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Athena SWAN extended to research institutes

Six publicly funded research institutes have won Athena SWAN awards for promoting good employment practices for women in science.

Female scientist at work

It is the first time that institutions that are not part of universities have been accepted on to the scheme.

The announcement opens the door for 65 more research institutes to sign up to the initiative, including CERN and the Natural History Museum.

It comes after successful pilot project with research institutes, which ran in 2013.

The Department for Business, Innovation and Skills has given the Equality Challenge Unit, which runs the Athena SWAN scheme, more than £30,000 to fund the expansion of the charter until March 2015.

David Willetts, universities and science minister said: “We support this expansion of the Athena SWAN Charter to research institutes as an opportunity to ensure that the potential of women throughout the workforce is retained and encouraged.”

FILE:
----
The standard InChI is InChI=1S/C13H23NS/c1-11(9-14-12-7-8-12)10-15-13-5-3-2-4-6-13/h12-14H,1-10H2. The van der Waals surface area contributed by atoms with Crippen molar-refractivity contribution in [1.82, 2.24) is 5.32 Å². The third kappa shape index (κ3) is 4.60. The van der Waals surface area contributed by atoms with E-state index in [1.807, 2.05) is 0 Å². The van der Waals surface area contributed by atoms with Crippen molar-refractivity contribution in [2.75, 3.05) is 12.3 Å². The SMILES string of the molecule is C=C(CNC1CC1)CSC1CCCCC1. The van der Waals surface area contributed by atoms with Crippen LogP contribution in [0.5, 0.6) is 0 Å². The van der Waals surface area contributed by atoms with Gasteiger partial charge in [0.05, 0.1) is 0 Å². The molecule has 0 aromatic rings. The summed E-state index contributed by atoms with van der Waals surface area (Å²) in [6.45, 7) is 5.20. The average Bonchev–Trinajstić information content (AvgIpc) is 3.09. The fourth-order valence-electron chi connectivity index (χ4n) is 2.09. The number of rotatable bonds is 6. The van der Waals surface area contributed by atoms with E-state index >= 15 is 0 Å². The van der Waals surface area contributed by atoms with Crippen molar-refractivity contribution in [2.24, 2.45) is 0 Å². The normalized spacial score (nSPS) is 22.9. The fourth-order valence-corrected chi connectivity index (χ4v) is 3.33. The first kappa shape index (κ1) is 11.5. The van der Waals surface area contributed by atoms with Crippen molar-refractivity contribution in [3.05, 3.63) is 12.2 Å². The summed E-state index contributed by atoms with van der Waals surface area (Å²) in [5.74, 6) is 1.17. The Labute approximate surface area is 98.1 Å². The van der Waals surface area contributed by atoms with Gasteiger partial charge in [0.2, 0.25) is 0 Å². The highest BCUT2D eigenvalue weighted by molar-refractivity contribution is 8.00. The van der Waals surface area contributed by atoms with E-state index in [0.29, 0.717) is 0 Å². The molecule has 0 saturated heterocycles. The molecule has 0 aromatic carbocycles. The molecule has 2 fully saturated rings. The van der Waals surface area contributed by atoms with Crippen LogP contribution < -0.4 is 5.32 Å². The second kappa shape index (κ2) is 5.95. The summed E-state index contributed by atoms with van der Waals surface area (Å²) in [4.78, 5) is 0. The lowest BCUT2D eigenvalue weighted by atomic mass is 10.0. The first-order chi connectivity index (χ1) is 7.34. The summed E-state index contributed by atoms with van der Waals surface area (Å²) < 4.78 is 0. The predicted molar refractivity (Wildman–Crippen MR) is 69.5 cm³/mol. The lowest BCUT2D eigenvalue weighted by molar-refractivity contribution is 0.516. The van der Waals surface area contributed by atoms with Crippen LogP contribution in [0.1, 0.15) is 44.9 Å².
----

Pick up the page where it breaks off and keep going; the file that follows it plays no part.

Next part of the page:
Mr Willets added: “Such a visible commitment to developing excellence in employment practices can only assist in keeping the UK performing on a global stage.”

David Ruebain, chief executive of the ECU, said that he was “delighted” to expand the Athena SWAN charter. He said: “Research institutes are part of the academic community and share many of the structures and barriers to career progression experienced by women in universities.”

“We know that the strong methodology and robust process of the Charter can create cultural and systemic change that has a real impact,” he said.

One of the freshly awarded institutes, the John Innes Centre in Norwich, won a silver award, and the others achieved bronze. These were the British Geological Survey, James Hutton Institute, MRC National Institute for Medical Research, Pirbright Institute, and the Wellcome Trust Sanger Institute.

holly.else@tsleducation.com

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